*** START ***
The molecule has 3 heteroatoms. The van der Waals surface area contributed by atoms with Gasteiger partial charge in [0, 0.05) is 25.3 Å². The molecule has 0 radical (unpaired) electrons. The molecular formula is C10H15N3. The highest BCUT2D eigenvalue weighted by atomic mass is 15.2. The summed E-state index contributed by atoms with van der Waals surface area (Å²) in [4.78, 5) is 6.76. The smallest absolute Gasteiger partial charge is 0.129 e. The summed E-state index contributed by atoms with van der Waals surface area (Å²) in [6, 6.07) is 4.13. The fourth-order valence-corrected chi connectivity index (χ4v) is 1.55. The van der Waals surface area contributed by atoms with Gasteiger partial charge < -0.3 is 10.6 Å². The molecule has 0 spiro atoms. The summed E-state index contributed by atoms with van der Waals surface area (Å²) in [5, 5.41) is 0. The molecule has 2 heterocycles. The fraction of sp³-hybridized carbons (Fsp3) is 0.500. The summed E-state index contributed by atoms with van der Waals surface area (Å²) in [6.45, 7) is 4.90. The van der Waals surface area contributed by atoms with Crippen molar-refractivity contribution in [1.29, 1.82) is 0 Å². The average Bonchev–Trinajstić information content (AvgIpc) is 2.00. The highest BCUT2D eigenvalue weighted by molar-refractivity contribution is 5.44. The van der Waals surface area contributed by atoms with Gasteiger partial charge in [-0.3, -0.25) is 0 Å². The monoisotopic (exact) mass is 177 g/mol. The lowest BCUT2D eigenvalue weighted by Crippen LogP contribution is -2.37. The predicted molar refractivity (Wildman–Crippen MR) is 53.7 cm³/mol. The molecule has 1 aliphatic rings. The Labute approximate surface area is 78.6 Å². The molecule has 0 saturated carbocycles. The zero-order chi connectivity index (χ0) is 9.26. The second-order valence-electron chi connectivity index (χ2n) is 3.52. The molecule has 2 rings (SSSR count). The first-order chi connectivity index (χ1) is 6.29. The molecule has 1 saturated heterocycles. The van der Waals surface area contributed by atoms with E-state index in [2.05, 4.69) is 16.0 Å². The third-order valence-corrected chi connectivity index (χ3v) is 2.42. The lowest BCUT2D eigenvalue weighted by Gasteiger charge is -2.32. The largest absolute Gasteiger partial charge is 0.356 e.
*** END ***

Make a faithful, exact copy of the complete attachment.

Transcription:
The molecule has 3 heteroatoms. The van der Waals surface area contributed by atoms with Gasteiger partial charge in [0, 0.05) is 25.3 Å². The molecule has 0 radical (unpaired) electrons. The molecular formula is C10H15N3. The highest BCUT2D eigenvalue weighted by atomic mass is 15.2. The summed E-state index contributed by atoms with van der Waals surface area (Å²) in [4.78, 5) is 6.76. The smallest absolute Gasteiger partial charge is 0.129 e. The summed E-state index contributed by atoms with van der Waals surface area (Å²) in [6, 6.07) is 4.13. The fourth-order valence-corrected chi connectivity index (χ4v) is 1.55. The van der Waals surface area contributed by atoms with Gasteiger partial charge < -0.3 is 10.6 Å². The molecule has 0 spiro atoms. The summed E-state index contributed by atoms with van der Waals surface area (Å²) in [5, 5.41) is 0. The molecule has 2 heterocycles. The fraction of sp³-hybridized carbons (Fsp3) is 0.500. The summed E-state index contributed by atoms with van der Waals surface area (Å²) in [6.45, 7) is 4.90. The van der Waals surface area contributed by atoms with Crippen molar-refractivity contribution in [1.29, 1.82) is 0 Å². The average Bonchev–Trinajstić information content (AvgIpc) is 2.00. The highest BCUT2D eigenvalue weighted by molar-refractivity contribution is 5.44. The van der Waals surface area contributed by atoms with Gasteiger partial charge in [-0.3, -0.25) is 0 Å². The monoisotopic (exact) mass is 177 g/mol. The lowest BCUT2D eigenvalue weighted by Crippen LogP contribution is -2.37. The predicted molar refractivity (Wildman–Crippen MR) is 53.7 cm³/mol. The molecule has 1 aliphatic rings. The Labute approximate surface area is 78.6 Å². The molecule has 0 saturated carbocycles. The zero-order chi connectivity index (χ0) is 9.26. The second-order valence-electron chi connectivity index (χ2n) is 3.52. The molecule has 2 rings (SSSR count). The first-order chi connectivity index (χ1) is 6.29. The molecule has 1 saturated heterocycles. The van der Waals surface area contributed by atoms with E-state index in [2.05, 4.69) is 16.0 Å². The third-order valence-corrected chi connectivity index (χ3v) is 2.42. The lowest BCUT2D eigenvalue weighted by Gasteiger charge is -2.32. The largest absolute Gasteiger partial charge is 0.356 e.